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In these related original petitions for extraordinary relief the Supreme Court considered the issue of whether documents otherwise protected by the attorney-client privilege must be disclosed when the business judgment rule is asserted as a defense and under what circumstances a document may be protected by the work-product privilege even if it is at issue in the litigation. In docket no. 70050, the Supreme Court concluded that the district court erred when it compelled Wynn Resorts to produce certain attorney-client privileged documents from its attorneys on the basis that Wynn Resorts invoked the business judgment rule as a defense. The court thus granted Wynn Resorts’ petition for relief. In docket no. 70452, the Supreme Court concluded that the district court correctly determined that Wynn Resorts waived the attorney-client privilege by placing a report at issue in the initial litigation. However, because the work-product privilege may apply to some of the documents compiled in the preparation of the report, the court granted in part Wynn Resorts’ petition for relief and directed the district court to consider whether the work-product privilege applied to the documents underlying the report. View "Wynn Resorts, Ltd. v. Eighth Judicial District Court" on Justia Law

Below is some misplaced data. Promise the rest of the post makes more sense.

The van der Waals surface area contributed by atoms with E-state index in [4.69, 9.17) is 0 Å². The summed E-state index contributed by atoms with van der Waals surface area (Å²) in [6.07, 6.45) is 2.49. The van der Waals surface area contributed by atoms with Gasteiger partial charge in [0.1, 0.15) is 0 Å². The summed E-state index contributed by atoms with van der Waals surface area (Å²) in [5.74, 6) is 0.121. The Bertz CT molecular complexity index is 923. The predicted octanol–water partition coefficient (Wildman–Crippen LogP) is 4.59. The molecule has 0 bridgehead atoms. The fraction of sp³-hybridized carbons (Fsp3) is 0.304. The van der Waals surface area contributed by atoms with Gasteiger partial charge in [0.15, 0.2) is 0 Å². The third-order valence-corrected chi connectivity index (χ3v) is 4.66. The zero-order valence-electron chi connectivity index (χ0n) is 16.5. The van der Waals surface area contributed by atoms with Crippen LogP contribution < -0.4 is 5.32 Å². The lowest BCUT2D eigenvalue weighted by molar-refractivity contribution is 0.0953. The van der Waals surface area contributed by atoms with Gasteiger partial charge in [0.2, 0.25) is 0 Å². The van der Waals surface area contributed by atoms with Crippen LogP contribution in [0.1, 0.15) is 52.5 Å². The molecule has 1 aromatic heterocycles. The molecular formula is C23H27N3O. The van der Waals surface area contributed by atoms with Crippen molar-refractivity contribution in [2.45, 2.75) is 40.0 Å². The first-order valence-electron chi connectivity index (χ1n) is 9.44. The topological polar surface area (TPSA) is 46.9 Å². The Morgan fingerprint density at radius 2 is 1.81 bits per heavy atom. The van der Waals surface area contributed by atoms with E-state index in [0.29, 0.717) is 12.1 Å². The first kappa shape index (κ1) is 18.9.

Posted in: Civil Procedure

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The Supreme Court affirmed the district court’s judgment convicting Defendant of second-degree murder. On appeal, Defendant argued in part that the district court erred by denying his motion for a mistrial based on prosecutorial misconduct and his motion for a new trial based on juror misconduct. The Supreme Court affirmed, holding (1) Defendant failed to establish any prejudicial prosecutorial misconduct; (2) Defendant’s trial counsel failed adequately to develop the record to assess whether he was prejudiced by juror misconduct; and (3) the district court did not abuse its discretion in declining to provide the jury with a supplemental clarifying instruction on malice aforethought. View "Jeffries v. State" on Justia Law

Posted in: Criminal Law

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The one-action rule, which generally requires a creditor seeking to recover debt secured by real property to proceed against the security prior to seeking recovery from the debtor personally, must be timely interposed as an affirmative defense in a party’s responsive pleadings or it is waived. Plaintiff contributed more than $2 million toward funding a loan that was secured by the personal residence of Defendant. When the borrower defaulted on the loan and Defendant refused to repay the loan under a personal guaranty agreement, Plaintiff filed a complaint to recover damages against Defendant. The jury entered a verdict in favor of Defendant. Thereafter, Plaintiff filed a motion for a new trial, which the district court granted based on Defendant’s failure to oppose the motion on the merits. Defendant moved to dismiss Plaintiff’s complaint, raising the one-action rule defense for the first time. The district court granted Defendant’s motion to dismiss based on the one-action rule. The Supreme Court reversed, holding that because Defendant failed to raise the one-action rule defense until prior to the commencement of the second trial in this case, Defendant failed timely to interpose the one-action rule defense. View "Hefetz v. Beavor" on Justia Law